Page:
- Do not commit unnecessary files. This will cause the repository to bloat and even if you delete the files from the repository, the files are still there in the git history. Rewriting the git history is a lot more work than just being careful. Trust me I’ve been there. Github has an excellent collection of .gitignore files, including one for Drupal projects.
- Each commit should address a single problem. This makes it safe and easy to revert commits without fear of breaking anything. When updating the site, the core update should be done first, and have its own commit. Each module update should also be in individual commits.
- Write clear, descriptive commit messages. Do not write commit messages like “Bug fix” and leave it like that. This makes it easier for all involved to have a clear idea of which commits did what. And speeds up the debugging process, when necessary.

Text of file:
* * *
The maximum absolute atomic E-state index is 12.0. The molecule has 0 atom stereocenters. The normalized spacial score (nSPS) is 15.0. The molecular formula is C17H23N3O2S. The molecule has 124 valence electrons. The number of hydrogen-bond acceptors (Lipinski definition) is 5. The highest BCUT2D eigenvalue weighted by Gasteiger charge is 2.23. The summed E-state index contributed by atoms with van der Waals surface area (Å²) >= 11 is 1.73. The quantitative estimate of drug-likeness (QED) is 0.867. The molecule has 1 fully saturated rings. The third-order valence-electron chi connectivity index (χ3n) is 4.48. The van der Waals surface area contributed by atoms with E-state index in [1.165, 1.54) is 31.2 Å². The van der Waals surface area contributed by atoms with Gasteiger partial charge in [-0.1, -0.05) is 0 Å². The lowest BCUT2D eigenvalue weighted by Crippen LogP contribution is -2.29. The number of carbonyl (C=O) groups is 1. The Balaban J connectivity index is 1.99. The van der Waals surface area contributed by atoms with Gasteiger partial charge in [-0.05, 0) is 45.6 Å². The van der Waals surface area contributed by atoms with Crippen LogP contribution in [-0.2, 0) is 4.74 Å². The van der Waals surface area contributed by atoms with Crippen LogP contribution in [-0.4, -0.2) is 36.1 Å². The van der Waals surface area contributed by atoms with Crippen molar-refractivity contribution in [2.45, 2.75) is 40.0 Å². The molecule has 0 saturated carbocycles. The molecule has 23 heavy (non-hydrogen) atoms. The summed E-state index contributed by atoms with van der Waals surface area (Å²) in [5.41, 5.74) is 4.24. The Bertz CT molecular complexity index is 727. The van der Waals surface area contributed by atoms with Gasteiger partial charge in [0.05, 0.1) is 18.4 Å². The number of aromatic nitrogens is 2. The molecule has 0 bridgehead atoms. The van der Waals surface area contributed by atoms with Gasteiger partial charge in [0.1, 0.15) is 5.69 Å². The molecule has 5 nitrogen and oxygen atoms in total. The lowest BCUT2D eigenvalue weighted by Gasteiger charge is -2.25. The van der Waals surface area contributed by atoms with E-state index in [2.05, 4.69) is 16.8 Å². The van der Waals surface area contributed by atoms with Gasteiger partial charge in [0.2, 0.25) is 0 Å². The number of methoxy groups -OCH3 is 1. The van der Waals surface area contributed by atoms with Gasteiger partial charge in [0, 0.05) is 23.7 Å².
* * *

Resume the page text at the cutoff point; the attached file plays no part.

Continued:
- Related to the above point, we append an infinitive (add, remove, update) to the commit message. For Drupal updates, our commit messages follow the format: update MODULE_SHORT_NAME to version = “7.x-x.x”, where the version portion is directly copied from the module’s .info file.
The Drupal way of web development
- Never hack core. Drupal has a comprehensive hook system that allows us to keep our custom code separate from core and module files, which makes upgrading Drupal much more maintainable.
- All Drupal development work takes place in the
sitesfolder. To make it easier for everyone on the team to find stuff, the folder is organised as follows:
sites/ |-- all/ | |-- libraries/ | | | |-- modules/ | | |-- contrib/ | | |-- custom/ | | `-- features/ | | | |-- patches/ | | `-- MODULE_NAME/ | | `--PATCH_FILE_FOR_MODULE.patch | | | `-- themes/ | `-- default/ |-- files/ `-- settings.php
- All contributed modules go into the
contribfolder, any custom modules go into the
customfolder, and modules exported from Features go into the
patchesfolder is for fixes that have yet to be committed to the module. These are usually from the module’s issue threads. Having a separate folder for patches makes it easier to keep track of which modules have been patched. Once the patch is committed to the module, the corresponding patch file can be removed from the project.
- All contributed modules go into the